I originally wrote this article for The Hague Peace Projects, where it was first published. “Of equality I sing: where all barriers and differences between man and man have vanished, where Hindus, Muslims, Buddhists, and Christians have mingled together.”[i] Bangladesh’s national poet, Kazi Nazrul Islam (*1899, †1976), sings of equality. He sings of peace. He … Continue reading A Poet of Bangladesh’s Past and Present – a Tribute to Kazi Nazrul Islam on his 120th Birthday
https://www.youtube.com/watch?v=jiniwHsglmY Since the event, we as a team have launched a campaign called unban.me, which I actively participated in and designed. Proud to have been a part of it!
Bengali-American author Avijit Roy lost his life on February 26th, 2015, in the streets of Dhaka after he was attacked with a machete. I recorded this piece as an attempt to be a cornerstone, a point of orientation, to grab hold of the many facets of the political and societal chaos Bangladesh has come to … Continue reading Why? – A Tribute to Avijit Roy and Bangladesh
This article was originally published on the website of The Hague Peace Projects as part of a 3-article series on the upcoming Bangladesh elections on December 30. Bangladesh until 1991 was a military regime (1). The traces of such former militarization are ever-present in society and crystallize through the need to stay in power that … Continue reading A Political Culture Like a Bare-Knuckle Fight
The following article was originally published on the website of The Hague Peace Projects. I interviewed a colleague, who had been involved with nominating Nasser Zefzafi. Her accounts are my primary source. The cover picture was taken by her colleague. Officially, Nasser Zefzafi was convicted for separatism; documents of his jailing condemn him for being … Continue reading A Tribute to Nasser Zefzafi and the Rif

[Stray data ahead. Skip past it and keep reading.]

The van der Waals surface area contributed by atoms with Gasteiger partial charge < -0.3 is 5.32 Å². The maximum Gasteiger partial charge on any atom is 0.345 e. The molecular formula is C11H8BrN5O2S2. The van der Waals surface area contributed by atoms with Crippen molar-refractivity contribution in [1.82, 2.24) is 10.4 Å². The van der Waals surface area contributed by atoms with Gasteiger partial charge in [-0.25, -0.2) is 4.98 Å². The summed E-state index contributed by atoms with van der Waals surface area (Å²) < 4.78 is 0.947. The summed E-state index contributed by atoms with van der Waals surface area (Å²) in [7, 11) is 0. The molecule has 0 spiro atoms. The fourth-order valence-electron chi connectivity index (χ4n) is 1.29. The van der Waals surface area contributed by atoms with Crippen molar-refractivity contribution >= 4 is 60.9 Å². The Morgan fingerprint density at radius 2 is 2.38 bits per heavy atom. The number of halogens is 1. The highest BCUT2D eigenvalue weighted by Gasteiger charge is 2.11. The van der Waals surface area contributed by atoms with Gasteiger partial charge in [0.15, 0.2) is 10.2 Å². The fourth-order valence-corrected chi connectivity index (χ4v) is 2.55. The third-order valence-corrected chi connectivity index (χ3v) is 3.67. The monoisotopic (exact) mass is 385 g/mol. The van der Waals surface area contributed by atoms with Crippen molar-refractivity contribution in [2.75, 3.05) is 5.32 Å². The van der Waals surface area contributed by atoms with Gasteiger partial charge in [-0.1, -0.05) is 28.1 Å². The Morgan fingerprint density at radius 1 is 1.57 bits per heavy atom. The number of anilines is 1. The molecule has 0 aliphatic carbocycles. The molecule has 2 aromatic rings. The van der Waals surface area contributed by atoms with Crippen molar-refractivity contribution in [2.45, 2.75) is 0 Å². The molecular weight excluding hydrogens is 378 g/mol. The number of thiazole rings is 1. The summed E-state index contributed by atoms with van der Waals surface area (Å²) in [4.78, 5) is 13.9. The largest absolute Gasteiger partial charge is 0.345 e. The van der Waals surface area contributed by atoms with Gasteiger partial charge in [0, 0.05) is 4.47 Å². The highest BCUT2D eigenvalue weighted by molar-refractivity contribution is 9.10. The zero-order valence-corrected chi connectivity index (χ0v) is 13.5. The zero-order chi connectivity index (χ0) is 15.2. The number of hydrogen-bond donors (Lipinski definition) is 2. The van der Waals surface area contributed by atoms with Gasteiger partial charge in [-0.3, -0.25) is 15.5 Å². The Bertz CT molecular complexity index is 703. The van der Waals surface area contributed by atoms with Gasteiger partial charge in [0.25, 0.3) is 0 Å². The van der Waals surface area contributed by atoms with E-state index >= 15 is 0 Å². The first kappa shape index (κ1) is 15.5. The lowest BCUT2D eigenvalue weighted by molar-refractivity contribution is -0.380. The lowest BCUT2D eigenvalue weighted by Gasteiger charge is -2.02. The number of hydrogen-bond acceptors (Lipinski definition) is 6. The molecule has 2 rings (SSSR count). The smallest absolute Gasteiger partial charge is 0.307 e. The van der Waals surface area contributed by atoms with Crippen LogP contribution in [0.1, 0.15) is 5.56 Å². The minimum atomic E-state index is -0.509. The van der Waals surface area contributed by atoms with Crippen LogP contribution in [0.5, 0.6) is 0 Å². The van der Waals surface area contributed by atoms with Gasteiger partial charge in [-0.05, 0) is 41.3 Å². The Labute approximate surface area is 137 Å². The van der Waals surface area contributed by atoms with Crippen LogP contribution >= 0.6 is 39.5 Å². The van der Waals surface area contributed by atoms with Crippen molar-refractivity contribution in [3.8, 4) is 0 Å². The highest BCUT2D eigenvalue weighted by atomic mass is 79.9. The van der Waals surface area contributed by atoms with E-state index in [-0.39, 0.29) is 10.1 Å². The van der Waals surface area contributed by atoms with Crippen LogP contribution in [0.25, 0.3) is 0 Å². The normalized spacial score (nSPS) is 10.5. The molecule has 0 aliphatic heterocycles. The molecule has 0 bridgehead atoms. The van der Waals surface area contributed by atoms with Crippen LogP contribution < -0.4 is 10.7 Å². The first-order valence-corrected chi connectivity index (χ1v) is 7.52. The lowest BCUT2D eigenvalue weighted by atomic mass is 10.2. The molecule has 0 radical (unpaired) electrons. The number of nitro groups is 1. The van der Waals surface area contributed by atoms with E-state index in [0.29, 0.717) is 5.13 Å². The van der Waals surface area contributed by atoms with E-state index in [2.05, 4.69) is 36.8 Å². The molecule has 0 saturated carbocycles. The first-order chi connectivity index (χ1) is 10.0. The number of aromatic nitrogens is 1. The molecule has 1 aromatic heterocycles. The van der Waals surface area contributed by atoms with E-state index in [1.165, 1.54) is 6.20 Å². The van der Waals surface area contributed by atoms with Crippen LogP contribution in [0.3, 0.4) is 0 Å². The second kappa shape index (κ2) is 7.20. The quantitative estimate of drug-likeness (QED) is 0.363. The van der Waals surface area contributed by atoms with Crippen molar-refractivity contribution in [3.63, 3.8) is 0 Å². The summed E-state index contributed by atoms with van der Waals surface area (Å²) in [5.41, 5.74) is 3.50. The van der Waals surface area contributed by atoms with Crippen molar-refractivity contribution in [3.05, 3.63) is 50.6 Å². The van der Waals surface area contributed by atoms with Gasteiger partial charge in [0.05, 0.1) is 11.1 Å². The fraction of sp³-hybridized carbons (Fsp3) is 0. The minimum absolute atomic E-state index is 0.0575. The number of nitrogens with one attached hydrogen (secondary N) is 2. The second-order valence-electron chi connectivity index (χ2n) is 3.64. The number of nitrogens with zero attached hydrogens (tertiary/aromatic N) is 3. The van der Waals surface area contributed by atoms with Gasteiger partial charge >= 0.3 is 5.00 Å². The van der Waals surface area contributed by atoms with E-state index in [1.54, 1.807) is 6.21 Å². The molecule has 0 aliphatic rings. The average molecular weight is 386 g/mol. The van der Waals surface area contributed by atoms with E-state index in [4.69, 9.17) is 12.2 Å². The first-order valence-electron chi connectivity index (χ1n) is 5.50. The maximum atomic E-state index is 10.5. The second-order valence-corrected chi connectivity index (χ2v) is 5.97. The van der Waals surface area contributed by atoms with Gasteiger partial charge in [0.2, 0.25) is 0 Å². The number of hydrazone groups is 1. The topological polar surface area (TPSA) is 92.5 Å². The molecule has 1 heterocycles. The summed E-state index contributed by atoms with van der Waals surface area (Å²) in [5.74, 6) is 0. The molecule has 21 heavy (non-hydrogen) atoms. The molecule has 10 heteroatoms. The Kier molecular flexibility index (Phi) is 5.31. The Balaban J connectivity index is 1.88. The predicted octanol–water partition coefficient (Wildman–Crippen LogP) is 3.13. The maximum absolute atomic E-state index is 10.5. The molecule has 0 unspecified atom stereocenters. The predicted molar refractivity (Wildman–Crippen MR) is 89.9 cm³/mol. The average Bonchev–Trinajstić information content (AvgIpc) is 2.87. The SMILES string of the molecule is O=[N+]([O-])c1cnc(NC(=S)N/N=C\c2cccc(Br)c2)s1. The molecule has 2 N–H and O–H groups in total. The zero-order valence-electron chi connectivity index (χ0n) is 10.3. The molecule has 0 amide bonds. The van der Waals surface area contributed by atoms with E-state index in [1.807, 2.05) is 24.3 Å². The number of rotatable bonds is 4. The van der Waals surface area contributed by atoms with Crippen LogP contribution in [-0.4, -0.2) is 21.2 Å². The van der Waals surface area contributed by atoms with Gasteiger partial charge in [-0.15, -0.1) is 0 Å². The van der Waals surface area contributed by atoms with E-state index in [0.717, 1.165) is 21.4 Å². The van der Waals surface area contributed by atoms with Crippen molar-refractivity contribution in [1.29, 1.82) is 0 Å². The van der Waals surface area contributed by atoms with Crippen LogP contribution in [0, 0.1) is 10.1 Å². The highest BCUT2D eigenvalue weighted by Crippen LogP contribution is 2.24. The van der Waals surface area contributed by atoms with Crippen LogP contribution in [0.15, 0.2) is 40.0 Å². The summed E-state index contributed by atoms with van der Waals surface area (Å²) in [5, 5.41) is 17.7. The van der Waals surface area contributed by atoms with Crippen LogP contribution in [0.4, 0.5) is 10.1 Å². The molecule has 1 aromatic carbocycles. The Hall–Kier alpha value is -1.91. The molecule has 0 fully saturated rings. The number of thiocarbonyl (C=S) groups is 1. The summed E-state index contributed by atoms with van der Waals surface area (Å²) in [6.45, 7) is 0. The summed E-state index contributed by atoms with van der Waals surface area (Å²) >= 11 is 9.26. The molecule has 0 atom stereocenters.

In April 2019, the Indian populous will vote for its direct representatives. On a Wednesday evening, students gathered in a bookstore cafe to discuss the general atmosphere, worries and hopes.
The single most effective way to reduce our tendency to buy products that fuel civil wars and fights over livelihoods is to combat our general consumerism. The tendency to spend on leisure products and indulge on items that are not actually essential leads us to buy whatever is offered to us and to prefer cheap items over ethical ones. I personally urge governments to act and impose restrictions on the available products in shop and incentivize a lifestyle that is long overdue. Until then, it seems to be left up to us to act according to the urgency that is required.
This article was originally published on the website of The Hague Peace Projects on October 15, 2018. On Friday, October 12th 2018, Bangladesh was elected to serve on the Human Rights Council of the United Nations. Countries are frequently rotating within the Council to create a dynamic environment and engage in globally democracy. Hopes are high that … Continue reading Bangladesh in the Human Rights Council: Why it is Ironic – a Legal Analysis
This article was originally published on the website of The Hague Peace Projects on October 1, 2018. After the death of two students in a road accident in late July 2018, protests sparked in Bangladesh’s capital Dhaka, with tens out thousands of students not only protesting the lack of government effort to prevent thousands … Continue reading The power politics of law enforcement: Arrest of prominent photographer Shahidul under the unlawful ICT Act